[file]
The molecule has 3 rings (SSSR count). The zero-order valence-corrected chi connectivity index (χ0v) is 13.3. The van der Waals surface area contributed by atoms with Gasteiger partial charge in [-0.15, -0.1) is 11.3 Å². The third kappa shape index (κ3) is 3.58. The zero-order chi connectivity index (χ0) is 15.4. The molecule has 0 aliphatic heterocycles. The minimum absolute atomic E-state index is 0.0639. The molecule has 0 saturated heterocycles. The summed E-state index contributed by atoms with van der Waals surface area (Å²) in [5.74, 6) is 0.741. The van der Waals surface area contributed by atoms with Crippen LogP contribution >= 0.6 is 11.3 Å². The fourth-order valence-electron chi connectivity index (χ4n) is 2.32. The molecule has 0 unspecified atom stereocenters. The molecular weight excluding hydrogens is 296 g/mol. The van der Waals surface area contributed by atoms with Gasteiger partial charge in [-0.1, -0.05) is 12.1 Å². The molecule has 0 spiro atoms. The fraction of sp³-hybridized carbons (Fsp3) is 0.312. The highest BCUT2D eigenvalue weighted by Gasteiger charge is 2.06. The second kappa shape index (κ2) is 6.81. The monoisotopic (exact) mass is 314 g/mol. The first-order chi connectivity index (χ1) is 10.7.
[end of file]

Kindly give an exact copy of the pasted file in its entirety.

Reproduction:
The molecule has 3 rings (SSSR count). The zero-order valence-corrected chi connectivity index (χ0v) is 13.3. The van der Waals surface area contributed by atoms with Gasteiger partial charge in [-0.15, -0.1) is 11.3 Å². The third kappa shape index (κ3) is 3.58. The zero-order chi connectivity index (χ0) is 15.4. The molecule has 0 aliphatic heterocycles. The minimum absolute atomic E-state index is 0.0639. The molecule has 0 saturated heterocycles. The summed E-state index contributed by atoms with van der Waals surface area (Å²) in [5.74, 6) is 0.741. The van der Waals surface area contributed by atoms with Crippen LogP contribution >= 0.6 is 11.3 Å². The fourth-order valence-electron chi connectivity index (χ4n) is 2.32. The molecule has 0 unspecified atom stereocenters. The molecular weight excluding hydrogens is 296 g/mol. The van der Waals surface area contributed by atoms with Gasteiger partial charge in [-0.1, -0.05) is 12.1 Å². The molecule has 0 spiro atoms. The fraction of sp³-hybridized carbons (Fsp3) is 0.312. The highest BCUT2D eigenvalue weighted by Gasteiger charge is 2.06. The second kappa shape index (κ2) is 6.81. The monoisotopic (exact) mass is 314 g/mol. The first-order chi connectivity index (χ1) is 10.7.